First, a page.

2. Prove you have explored the range of alternative plans and strategies with the client.

These strategies may include the need to work longer and harder, spend differently, change jobs or perhaps set up a business. The overall goal is to improve the client's lifetime cash flow position.

The advice will look at whether to spend more or save more. The goal is to allocate spending between now and the future on a rational basis.

The advisor can then determine the level of financial risk that the family is prepared to accept in pursuit of its goals. Generally risk is translated through to the amount and type of risky assets such as shares and property held compared to safe assets such as cash in the bank. Some may choose to hold more non-risky assets even though they might have less chance of achieving their future goals. Critical here is both an education of the client - illustrating what can be lost - and an understanding by the client of the impact on their plans if that loss occurs.

This is an iterative process, most clients have neither unlimited time and nor unlimited money and therefore the advice process eventually results in the establishment of a series of life goals, their prioritization and the activities and timetable to their achievement.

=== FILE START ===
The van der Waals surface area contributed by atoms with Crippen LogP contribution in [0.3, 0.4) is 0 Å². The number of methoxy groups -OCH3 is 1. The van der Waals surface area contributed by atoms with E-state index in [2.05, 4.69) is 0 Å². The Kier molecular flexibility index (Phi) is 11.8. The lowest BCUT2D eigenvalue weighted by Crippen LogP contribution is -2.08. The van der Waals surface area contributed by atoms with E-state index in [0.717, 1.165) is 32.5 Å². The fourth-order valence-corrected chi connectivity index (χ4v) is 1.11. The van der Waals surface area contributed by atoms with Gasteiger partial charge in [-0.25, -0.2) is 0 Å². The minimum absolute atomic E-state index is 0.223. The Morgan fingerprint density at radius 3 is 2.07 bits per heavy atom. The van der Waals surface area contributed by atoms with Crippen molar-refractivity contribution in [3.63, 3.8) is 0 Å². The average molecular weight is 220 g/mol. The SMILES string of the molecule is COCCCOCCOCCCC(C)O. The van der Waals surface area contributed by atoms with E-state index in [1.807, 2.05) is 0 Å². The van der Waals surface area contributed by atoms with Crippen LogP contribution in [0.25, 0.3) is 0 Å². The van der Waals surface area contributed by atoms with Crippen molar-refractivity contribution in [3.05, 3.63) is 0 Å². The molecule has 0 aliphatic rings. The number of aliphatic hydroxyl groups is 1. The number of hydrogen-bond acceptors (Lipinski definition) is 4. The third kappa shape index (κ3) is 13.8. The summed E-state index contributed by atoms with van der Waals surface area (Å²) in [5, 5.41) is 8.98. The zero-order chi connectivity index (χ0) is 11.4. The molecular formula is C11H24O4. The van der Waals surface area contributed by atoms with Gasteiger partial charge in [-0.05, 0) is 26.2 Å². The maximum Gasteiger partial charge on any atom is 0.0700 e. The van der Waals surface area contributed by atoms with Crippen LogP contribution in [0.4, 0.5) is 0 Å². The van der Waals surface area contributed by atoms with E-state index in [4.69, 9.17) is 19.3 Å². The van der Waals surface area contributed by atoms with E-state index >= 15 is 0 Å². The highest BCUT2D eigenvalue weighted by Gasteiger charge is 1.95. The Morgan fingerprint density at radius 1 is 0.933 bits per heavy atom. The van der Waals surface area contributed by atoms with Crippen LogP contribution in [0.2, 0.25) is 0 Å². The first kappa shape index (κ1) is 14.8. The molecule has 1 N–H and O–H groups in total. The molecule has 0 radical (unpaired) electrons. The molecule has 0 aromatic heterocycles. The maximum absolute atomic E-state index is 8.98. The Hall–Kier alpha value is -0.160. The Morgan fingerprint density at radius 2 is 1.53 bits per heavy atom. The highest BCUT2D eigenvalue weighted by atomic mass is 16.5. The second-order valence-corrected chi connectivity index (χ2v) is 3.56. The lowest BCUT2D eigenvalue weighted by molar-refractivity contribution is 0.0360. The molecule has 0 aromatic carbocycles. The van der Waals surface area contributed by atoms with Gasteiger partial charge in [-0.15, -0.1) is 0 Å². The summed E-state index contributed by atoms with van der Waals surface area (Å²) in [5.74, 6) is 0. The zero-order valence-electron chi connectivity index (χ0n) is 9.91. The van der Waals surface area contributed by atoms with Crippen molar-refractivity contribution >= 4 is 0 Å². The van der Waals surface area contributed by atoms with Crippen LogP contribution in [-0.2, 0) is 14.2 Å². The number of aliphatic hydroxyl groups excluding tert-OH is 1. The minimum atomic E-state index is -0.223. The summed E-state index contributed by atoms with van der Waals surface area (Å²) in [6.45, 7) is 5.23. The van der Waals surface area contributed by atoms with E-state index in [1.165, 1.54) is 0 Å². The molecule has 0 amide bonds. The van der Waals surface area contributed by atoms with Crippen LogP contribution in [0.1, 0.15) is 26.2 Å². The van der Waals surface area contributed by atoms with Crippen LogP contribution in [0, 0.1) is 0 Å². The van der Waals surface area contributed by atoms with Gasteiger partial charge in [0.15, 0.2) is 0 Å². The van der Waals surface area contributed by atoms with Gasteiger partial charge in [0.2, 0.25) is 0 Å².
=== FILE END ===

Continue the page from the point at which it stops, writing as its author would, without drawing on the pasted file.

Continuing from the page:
3. Prove you know the products that you have selected to meet the client's strategy.

Once you have decided on the strategy and relevant products you need to understand those products so you can argue that they appropriately meet your client's needs.

You may use external research to assist you make those decisions but the advisor is responsible for the final recommendation. The key issue, revealed by the current global melt down, is to understand how the product or service will behave when the markets fluctuate. Many products work well in good times but have a history of failing in bad times. A good understanding of economic history is needed when stress-testing products.

A word or two here about understanding products. One problem that advisors have had is fitting 'Alternative' Investments, Hedge Funds and Structured Products into a traditional portfolio construction methodology.

The answer, of course, is that you cannot do so.  Let's look at why.